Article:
Big Flame

1970-1984

EARLY DISCUSSIONS OF ORGANISATION (Miscellaneous Big Flame Documents no 9)

Posted by archivearchie on December 21, 2010

This post is the ninth in an occasional series. This site already contains a large number of documents produced by Big Flame or its members. Most can be found in the 30 posts in Episodes in Big Flame History series. Each post contains links to documents which relate to its theme. Links to the same documents are also listed on the website’s Publications Publications page), this time sorted by type – pamphlets, journals, newspaper, internal documents.

A post in Episodes in BF history series on Party and Class discussed Big Flame’s position on the need for a vanguard organisation (albeit a different notion to that the various Leninist groups around at the same time). It focused on a 1977 pamphlet Towards a New Revolutionary Socialist Organisation and the later discussions stimulated by the book Beyond the Fragments. Several of the original members of BF came from the libertarian movement where there was a deep suspicion of claims by an organisation to provide leadership for the working class. How did the perspectives of BF evolve to reach the positions set out in the documents written in the mid to late 1970s?

1971

The path of Big Flame can be traced in two documents. The first was written in November 1971 when BF was a purely Merseyside organisation. A few months after it had arisen out of ashes of broad revolutionary left alternative newspaper (see another post in the BF History series on The Beginning ). Three base groups had been established to work around particular factories – Ford in Halewood, Standard-Triumph in Speke and Plessey on Edge Lane, Liverpool.

Six members of the newly formed group wrote a document for a meeting of the organisation: Discussion Paper on Organisation. It reviewed BF’s history. How a desire to provide information to and link up sectors of the working class had led to a project to produce a newspaper. How the experience of the Pilkington strike (in St Helens in summer 1970) and other disputes convinced people that something more than a newspaper was required.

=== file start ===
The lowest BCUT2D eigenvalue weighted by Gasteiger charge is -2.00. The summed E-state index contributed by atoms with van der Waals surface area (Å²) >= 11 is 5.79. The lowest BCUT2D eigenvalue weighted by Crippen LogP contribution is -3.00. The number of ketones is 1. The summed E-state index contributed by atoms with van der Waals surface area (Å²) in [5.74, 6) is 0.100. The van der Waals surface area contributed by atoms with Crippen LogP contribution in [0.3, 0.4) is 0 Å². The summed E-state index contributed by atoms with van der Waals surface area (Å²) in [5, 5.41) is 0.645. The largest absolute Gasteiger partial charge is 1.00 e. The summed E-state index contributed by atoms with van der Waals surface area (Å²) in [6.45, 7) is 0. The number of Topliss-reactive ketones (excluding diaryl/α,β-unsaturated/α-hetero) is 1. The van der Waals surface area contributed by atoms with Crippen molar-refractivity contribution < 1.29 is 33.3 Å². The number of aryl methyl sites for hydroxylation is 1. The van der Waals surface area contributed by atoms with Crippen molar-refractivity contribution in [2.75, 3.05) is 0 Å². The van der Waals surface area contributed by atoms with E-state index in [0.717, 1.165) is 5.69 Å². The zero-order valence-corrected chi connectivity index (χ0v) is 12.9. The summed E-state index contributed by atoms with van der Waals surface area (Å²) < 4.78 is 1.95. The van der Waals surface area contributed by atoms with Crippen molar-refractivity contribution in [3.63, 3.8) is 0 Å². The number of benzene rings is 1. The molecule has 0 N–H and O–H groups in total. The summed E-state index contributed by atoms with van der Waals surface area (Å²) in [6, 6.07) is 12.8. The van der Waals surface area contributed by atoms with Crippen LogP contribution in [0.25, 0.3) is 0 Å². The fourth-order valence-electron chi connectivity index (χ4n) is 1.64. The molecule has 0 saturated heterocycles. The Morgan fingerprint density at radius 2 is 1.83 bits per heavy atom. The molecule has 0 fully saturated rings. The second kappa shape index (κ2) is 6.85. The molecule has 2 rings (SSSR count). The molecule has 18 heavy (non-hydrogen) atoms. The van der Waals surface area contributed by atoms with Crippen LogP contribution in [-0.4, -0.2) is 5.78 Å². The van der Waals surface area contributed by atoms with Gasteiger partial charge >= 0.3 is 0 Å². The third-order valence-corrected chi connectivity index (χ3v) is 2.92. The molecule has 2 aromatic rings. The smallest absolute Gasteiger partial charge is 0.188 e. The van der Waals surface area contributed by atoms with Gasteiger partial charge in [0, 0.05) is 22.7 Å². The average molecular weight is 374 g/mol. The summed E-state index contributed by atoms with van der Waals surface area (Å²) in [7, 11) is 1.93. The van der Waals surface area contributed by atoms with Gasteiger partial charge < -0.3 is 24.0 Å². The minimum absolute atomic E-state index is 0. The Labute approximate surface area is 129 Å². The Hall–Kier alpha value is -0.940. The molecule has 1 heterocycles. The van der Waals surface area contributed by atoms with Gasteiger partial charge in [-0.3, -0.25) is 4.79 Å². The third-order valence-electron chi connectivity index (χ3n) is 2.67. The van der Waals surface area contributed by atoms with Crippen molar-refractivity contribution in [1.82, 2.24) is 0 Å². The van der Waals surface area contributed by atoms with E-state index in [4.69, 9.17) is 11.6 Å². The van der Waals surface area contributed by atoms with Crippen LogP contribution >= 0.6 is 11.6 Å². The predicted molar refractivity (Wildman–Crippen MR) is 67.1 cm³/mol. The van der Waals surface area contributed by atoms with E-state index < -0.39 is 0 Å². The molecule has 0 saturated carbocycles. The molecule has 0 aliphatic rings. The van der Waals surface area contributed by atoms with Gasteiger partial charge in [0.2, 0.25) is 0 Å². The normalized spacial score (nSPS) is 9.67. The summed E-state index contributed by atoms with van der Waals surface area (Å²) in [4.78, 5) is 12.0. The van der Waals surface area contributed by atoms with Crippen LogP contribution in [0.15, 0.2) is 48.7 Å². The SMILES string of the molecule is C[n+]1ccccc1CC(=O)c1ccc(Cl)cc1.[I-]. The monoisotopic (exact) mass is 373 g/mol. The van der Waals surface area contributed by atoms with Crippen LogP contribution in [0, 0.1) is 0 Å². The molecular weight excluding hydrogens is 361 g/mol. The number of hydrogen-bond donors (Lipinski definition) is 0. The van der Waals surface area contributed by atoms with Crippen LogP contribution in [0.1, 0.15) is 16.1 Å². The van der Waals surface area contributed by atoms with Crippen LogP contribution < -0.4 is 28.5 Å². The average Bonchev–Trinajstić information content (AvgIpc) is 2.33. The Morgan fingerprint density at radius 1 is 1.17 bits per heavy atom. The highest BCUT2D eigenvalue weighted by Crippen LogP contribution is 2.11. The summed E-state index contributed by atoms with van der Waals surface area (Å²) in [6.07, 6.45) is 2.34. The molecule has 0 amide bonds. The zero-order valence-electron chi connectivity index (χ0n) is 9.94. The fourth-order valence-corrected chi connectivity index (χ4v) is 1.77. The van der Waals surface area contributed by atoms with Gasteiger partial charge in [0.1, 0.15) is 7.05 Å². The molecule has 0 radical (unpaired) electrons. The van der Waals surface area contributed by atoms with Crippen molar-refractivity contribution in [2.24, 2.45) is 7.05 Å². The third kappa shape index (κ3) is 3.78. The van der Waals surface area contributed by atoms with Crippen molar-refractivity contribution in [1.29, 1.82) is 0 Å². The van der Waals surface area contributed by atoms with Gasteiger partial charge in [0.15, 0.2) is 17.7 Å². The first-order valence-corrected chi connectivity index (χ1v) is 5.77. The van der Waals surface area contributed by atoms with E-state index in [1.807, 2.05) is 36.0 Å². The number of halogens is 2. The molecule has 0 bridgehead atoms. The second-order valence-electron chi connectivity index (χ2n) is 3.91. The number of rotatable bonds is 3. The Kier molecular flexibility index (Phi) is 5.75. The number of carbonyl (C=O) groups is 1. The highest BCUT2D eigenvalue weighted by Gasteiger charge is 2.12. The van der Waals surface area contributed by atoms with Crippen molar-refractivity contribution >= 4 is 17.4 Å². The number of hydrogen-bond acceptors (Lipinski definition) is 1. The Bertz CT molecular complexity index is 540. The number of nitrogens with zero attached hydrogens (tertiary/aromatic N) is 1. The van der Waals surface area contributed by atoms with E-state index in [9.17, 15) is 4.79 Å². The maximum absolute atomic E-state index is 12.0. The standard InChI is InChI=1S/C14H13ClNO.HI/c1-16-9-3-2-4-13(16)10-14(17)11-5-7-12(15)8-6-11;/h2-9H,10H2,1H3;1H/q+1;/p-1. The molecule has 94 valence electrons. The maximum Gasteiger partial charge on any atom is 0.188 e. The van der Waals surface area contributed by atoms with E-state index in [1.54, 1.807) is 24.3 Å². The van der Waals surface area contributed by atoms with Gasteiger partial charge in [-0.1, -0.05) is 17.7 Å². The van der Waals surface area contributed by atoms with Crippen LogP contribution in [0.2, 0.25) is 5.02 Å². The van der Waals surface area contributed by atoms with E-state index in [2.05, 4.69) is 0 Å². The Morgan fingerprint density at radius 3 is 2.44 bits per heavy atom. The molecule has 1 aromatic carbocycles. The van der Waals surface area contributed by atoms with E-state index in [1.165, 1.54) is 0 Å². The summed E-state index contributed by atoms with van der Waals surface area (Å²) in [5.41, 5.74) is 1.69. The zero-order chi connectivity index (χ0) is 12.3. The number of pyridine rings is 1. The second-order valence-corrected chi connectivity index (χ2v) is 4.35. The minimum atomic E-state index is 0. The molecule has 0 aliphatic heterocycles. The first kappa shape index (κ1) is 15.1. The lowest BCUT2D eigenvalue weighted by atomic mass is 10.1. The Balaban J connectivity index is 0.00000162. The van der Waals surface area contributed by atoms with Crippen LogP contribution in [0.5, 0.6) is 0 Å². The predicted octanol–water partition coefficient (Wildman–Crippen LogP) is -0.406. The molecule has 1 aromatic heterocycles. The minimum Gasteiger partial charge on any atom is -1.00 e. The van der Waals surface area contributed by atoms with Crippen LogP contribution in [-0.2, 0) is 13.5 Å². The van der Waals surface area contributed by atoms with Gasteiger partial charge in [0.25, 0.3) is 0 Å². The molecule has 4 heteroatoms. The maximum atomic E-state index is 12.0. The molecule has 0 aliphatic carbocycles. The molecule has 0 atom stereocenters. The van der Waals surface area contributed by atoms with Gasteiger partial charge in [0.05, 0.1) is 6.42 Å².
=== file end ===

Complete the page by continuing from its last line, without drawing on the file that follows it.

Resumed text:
The document sets out a concept of a vanguard which is different from a Leninist one. One based on activity in struggle. Revolutionary theory is militants’ generalised understanding through struggle. This needs to be systematised and generalised, not brought to the masses from outside. The task of non-worker members of BF was to assist in the task of linking different vanguards. BF’s base group model was an extension of this approach. They were each autonomous and subject to the decisions of the militant workers contacted at the particular factories.

Finally the “Discussion Paper on Organisation” sets out proposals for the future. The suggest ways of bringing base groups together, establishing project groups (on things like fund raising and producing a bulletin) and study groups (on topics like Italy, Shop Stewards and Ireland), and the election of rotating functionaries. The idea of moving towards a national organisation is floated, with the first step the circulation of materials produced on Merseyside.

1974